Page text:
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A Glossary of Medals Terms

This alphabetical Glossary is not an exhaustive list of all medals terms. It is intended only to explain the main terms used throughout this website.

Award
The act of giving or receiving an Order, medal or decoration. Also used to describe some medals e.g. The New Zealand Armed Forces Award.
Badge
Some Orders have badges associated with them which are worn individually or as part of the insignia of the Order
Bar
A second or subsequent award of a medal is often denoted by a metal bar attached to the medal suspender or ribbon (see also Clasp and Rosette).
Bravery Medals
Medals awarded to military personnel and civilians who perform particular acts of bravery usually associated with saving life. e.g. The New Zealand Bravery Medal.
Campaign Medals
Medals awarded for service in specific military campaigns or theatres of war or operations (see also War Medals).
Chivalry
A term used in association with ancient Orders (of Chivalry) such as Knighthoods, which usually carry with them the title 'Sir' or 'Dame'.
Citation
Individual Citations are a narrative naming the recipient of a medal and outlining the reasons for the award being made. Unit Citations are awarded to recognise meritorious service by an entire unit or units in a specific operation.
Clasp
A second or subsequent award of a medal is often denoted by a metal clasp attached to the medal ribbon (see also Bar and Rosette). Some medals are issued with a clasp related to the first award of that medal, e.g. The New Zealand General Service Medal 1992 and The General Service Medal 1962.
Decoration
A descriptive term used for particular medals such as the (Territorial Army) Efficiency Decoration (ED). Also used to describe the award of medals to an individual e.g. 'he was highly decorated during the war'.
Dynastic Honours
Honours awarded directly by the Sovereign without reference to the Head of the Government or Ministers of the intended recipient's country. An example is the Royal Victorian Order.
Effigy
The head of the reigning Sovereign used on the obverse of medals. Several different effigies may be used for the same Sovereign, particularly where the Sovereign's reign is a long one.
Eligibility for Medals
The criteria for the award of a medal usually measured in length of service or service in a specific area of operations.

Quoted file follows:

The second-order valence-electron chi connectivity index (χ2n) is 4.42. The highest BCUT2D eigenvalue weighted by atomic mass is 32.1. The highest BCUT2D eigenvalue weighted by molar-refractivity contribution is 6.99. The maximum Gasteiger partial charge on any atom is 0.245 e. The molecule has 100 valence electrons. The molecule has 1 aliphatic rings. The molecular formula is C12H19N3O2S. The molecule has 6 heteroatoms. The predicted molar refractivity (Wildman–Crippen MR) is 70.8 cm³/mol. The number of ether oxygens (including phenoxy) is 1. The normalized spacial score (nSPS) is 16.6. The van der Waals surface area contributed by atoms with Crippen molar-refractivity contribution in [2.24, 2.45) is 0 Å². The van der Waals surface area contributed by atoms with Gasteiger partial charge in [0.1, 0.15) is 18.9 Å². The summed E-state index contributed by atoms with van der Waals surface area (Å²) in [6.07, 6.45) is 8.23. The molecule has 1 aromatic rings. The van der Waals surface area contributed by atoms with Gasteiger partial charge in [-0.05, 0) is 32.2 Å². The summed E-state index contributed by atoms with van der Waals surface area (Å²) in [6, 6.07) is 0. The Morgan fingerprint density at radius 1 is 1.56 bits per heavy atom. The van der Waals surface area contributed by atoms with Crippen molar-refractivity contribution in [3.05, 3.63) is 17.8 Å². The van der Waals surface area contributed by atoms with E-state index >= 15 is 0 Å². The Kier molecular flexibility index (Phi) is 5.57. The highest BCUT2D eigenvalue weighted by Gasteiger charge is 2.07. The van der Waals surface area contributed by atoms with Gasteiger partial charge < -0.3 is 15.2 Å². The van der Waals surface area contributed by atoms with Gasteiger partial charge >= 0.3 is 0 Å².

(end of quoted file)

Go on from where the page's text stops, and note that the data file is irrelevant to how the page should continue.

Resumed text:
Engraving of Medals
Medals are often engraved with the initials and surname of the recipient, the recipient's service number, rank (at the date the award was qualified for), and branch of service (e.g. RNZN, RNZAF, NZEF) or corps (e.g. RNZA, RNZE, RNZIR or RNZMC), and sometimes with the date of the award (see also Naming of Medals). Engraving is either on the medal rim or on the reverse of the medal.
Emblems
Small metal insignia awarded for specific acts of gallantry or bravery worn on the ribbon of the most appropriate medal or directly on the jacket breast if no medals are held. e.g. Mention in Despatches (MID) is in the form of a small bronze oak leaf.
Foreign Awards
Any order, decoration or medal awarded by a foreign country or by an international organisation, such as the United Nations or NATO. Foreign awards may only be worn with the approval of the Sovereign. (see also Restricted Wear and Unrestricted Wear).
Gallantry Medals
Medals awarded to military personnel who endanger their lives while on military operations. An example is The New Zealand Gallantry Star.
Honours
The conferring of membership of a specific State Order such as the New Zealand Order of Merit or the Queen's Service Order.
Insignia
The regalia, medal, badges and ribbon associated with membership of a particular Order.
Long Service and Good Conduct Medals
Awarded to military personnel, and personnel of other organisations such as the Police, Prison and Fire Services, for a specified period of long service and good conduct.
Medal
An embossed metal disc, cross or star struck to commemorate a particular event or service and awarded to individuals who become eligible for it or as a decoration or honour for distinguished military or civilian service.
Medallion
A large sized medal usually round or oval struck for a particular purpose. Medallions do not usually have suspender rings or ribbons and they are often issued to next of kin to commemorate a relative killed in action.
Miniature Medals